Lost Circulation

Lost Circulation

Nediljka Gaurina-Medjimurec (University of Zagreb, Croatia) and Borivoje Pasic (University of Zagreb, Croatia)
DOI: 10.4018/978-1-4666-4777-0.ch004
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Abstract

Lost circulation is defined as the uncontrolled flow of mud into a thief zone and presents one of the major risks associated with drilling. The complete prevention of lost circulation is impossible, but limiting circulation loss is possible if certain precautions are taken. Failure to minimize lost circulation can greatly increase the cost of drilling, as well as the risk of well loss. The risk of drilling a well in areas known to contain potential zones of lost circulation such as fractured, cavernous, or high permeability formations is a key factor in making a decision to approve or cancel a drilling project. The successful management of lost circulation should include identification of potential loss zones, optimization of drilling hydraulics, and remedial measures when lost circulation occures.
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Introduction

Lost circulation or lost returns are the partial or total loss of mud to subsurface formations. It occurs when the openings in the formation allow the mud flow into the formation, resulting in losses ranging from 0.16 m3/hr (1 bbl/hr) to a complete loss of returns. When circulation is lost, the drilling fluid costs rise considerably, along with expenses associated with rig and equipment delays. The industry spends millions of dollars a year to combat lost circulation and the detrimental effect it propagates. Potential problems associated with lost circulation during drilling include: loss of mud, lost time, poor cement job, reduced safety, stuck pipe, additional casing string, failure to reach target depth, blowout and kill operations, downhole blowouts, environmental incident, and the abandonment of expensive wells. Lost circulation during cementing could result in reduced annular coverage, casing corrosion, poor zonal isolation and also reduced safety. In addition, during completion/workover operation, existing loss zone can cause the loss of completion fluid, lost rig time, formation damage and lost reserves of oil and gas. In partial lost circulation, mud continues to flow to the surface with some loss to the formation. Total lost circulation occurs when all the mud flows into a formation with no return to surface. If drilling continues during total lost circulation, it is referred to as blind drilling. This is not a common practice in the field unless the formations above the thief zone are mechanically stable, without production and the fluid is clear water. Blind drilling also may continue if it is economically feasible and safe.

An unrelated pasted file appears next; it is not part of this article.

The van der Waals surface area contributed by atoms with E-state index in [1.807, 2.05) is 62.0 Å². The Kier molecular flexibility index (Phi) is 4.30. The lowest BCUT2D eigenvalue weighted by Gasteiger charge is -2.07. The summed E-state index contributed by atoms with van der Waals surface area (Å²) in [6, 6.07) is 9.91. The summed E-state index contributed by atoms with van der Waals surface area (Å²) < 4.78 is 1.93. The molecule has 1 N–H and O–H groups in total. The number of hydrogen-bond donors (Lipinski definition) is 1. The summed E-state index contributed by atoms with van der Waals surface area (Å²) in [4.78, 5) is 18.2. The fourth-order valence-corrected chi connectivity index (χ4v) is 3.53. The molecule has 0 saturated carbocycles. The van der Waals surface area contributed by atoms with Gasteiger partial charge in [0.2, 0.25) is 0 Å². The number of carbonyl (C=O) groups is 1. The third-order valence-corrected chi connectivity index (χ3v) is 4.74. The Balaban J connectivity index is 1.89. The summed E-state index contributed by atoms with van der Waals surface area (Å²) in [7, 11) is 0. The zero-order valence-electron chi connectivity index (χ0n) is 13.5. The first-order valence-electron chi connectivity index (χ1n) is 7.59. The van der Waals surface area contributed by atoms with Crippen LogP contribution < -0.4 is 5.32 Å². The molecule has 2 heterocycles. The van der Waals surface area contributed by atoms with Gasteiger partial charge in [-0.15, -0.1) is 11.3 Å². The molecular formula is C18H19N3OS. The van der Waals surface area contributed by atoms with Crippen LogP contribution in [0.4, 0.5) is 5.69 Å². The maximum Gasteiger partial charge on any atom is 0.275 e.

The complete prevention of lost circulation is impossible because some formations, such as inherently fractured, vugular, cavernous, unconsolidated (high-permeability zones) or depleted low-pressure formations (usually sands), are not avoidable if the target zone is to be reached (Al Ubaidan et al., 2000; Algu et al., 2007; Bell et al. 1987; Davidson et al., 2000; Ferras et al., 2002). The problem of lost circulation was magnified considerably when operators began drilling deeper and/or depleted formations (Sanders et al., 2003; Suyan et al., 2009). The high hydraulic pressure forces mud to invade the depleted formation. If this situation exists, plans should be formulated to prevent lost circulation or stuck pipe from occurring in the depleted zone. Moreover, lost circulation has even been blamed for minimized production in that losses have resulted in failure to secure production tests and samples, while the plugging of production zones have led to decreased productivity. Special bridging agents and sealing materials should be used to form a good seal and filter cake on the depleted zone. The petroleum industry has invested a significant effort into understanding the mechanisms behind lost circulation, developing new tools to help locate the thief zone, and implementing new steps to minimize or eliminate this problem because prevention is more effective than remediation (Whitfill et al., 2007).

Whitfill (2003) recommends a fully engineered approach that incorporates a number of planning tools, including: borehole stability analysis, hydraulics modeling to estimate Equivalent Circulating Density (ECD), drilling fluid and Lost Circulation Materials (LCM) selection to help minimize effects on ECD.

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